Ask yourself this:  Which branch of government ruled out the essential and natural remedies of nullification, interposition, and secession?  The answer is the US Supreme Court, supporting the ambitious plans of the federal government and improperly relying on Marbury v. Madison (1803) and the Supremacy Clause of the US Constitution for authority. For a State to treat its decisions with less than full support would bring the full resources of the federal government into its backyard. It’s happened before. Andrew Jackson, Abraham Lincoln, Andrew Johnson, Franklin D. Roosevelt, Harry S. Truman, Dwight D. Eisenhower. Rather than interpreting the Constitution, which pretty much is its sole task, the Supreme Court has redefined a new political and government system, one that is quite different from the one entrusted to us by our framers and founders.

When authority taken by the federal government falls outside of the enumerated powers, it makes no sense to ask the federal government to rule on whether the federal government has the power or not. The States, the ones which debated and ratified the Constitution for THEIR benefit, have no umpire on the bench.  As historian Tom Woods points out, if the federal government is allowed to hold a monopoly on determining the extent of its own powers, we have no right to be surprised when it keeps discovering new ones.

So, it is no surprise that the Supreme Court consistently and steadily handed down decision after decision to strip the States’ of their natural remedies against the Titan seeking to subjugate them – the federal government. Again, the Supreme Court is itself a branch of the very government that seeks to benefit from the consolidation of power it wants by weakening the States.  What better way to get the States to calm down and get in line?

Thomas Jefferson was skeptical of the federal judiciary and warned that they had the greatest potential to undermine republican government. In 1823, he wrote: “At the establishment of our Constitutions, the judiciary bodies were supposed to be the most helpless and harmless members of the government. Experience, however, soon showed in what way they were to become the most dangerous; that the insufficiency of the means provided for their removal gave them a freehold and irresponsibility in office; that their decisions, seeming to concern individual suitors only, pass silent and unheeded by the public at large; that these decisions nevertheless become law by precedent, sapping by little and little the foundations of the Constitution and working its change by construction before any one has perceived that that invisible and helpless worm has been busily employed in consuming its substance. In truth, man is not made to be trusted for life if secured against all liability to account.”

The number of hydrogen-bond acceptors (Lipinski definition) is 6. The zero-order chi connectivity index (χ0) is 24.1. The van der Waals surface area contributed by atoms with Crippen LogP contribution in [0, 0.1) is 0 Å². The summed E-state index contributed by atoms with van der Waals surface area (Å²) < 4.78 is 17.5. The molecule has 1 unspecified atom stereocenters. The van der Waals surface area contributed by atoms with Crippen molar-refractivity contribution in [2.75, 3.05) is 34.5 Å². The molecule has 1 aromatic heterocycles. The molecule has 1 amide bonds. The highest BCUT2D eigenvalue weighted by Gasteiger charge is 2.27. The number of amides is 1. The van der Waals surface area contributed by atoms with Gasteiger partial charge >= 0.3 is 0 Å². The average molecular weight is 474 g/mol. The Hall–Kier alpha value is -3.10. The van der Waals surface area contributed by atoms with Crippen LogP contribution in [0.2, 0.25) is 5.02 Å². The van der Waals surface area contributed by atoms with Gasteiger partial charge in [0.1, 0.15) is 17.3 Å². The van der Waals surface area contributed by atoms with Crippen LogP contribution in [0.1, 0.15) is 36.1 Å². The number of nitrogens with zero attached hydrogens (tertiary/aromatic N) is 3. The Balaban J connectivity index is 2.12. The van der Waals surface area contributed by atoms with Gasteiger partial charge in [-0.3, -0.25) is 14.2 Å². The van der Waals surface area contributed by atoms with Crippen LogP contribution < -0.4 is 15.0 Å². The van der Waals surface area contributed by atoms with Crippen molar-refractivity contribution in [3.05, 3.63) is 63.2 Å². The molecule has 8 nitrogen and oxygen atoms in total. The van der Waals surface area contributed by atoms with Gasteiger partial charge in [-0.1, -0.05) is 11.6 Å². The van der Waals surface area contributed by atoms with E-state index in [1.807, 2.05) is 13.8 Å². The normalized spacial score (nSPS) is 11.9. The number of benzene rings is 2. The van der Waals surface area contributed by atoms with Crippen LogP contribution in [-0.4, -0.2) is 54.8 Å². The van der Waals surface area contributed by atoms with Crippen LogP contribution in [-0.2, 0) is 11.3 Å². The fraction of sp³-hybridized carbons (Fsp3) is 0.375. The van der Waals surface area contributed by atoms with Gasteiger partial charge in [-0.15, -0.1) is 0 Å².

If you believe, as most Americans seem to believe (because of government indoctrination), that States no longer have the rights of nullification, interposition, and secession because of the action of one man, a virtual dictator, Abraham Lincoln, then you must reconcile the fact that no State any longer enjoys a republican form of government, as guaranteed in Article IV. That is, they no longer enjoy a republican form of government under any historical understanding of what such a government is nor under the vision of our founders. That notion has now decayed into a legal fiction.

But if the States are not republics, what are they?  Donald Livingston argues that the answer was given by Alexis de Tocqueville in his assessment of the French Revolution. According to de Tocqueville, the French revolution was intended to overturn the monarchy and return power to the people by creating a republic but in reality, it fundamentally changed nothing. The coercive government of the monarchy was simply replaced by a different type of coercive government.  The monopoly over government and land created by Kings (Divine Right of Kings) is a doctrine that embodies two bodies of the king. This duality is symbolized by this famous phrase: “The King is dead! Long live the King!” The first body of the king was the flesh and blood; the mortal body.  The second body was the monopoly, or the artificial corporation, established by birth-right and familial ties. Both bodies are coercive in nature since they are not “of the people” and can never truly represent them. When de Tocqueville said that the French Revolution fundamentally changed nothing, he meant that all that it did was kill the first body of the king. It left the second body of the king intact, merely changing its name from the “Crown” to the “Republic.” The revolution merely replaced the person of the king with a fictitious “nation-person.” In other words, what was created after the French Revolution was an absolute monarchy without the monarch; a regime that had all the major defects of a monarchy but none of the benefits. The post-French Revolution era of “republics” would increase government centralization beyond the wildest dream of any monarch. The German economist, Hans Hoppe, estimates that before the mid-nineteenth century, monarchs, as bad as they might have been, were never able to extract more than 5-8 percent of the gross national product (GNP) from the people, whereas “republics” have been able to exploit over 60 percent.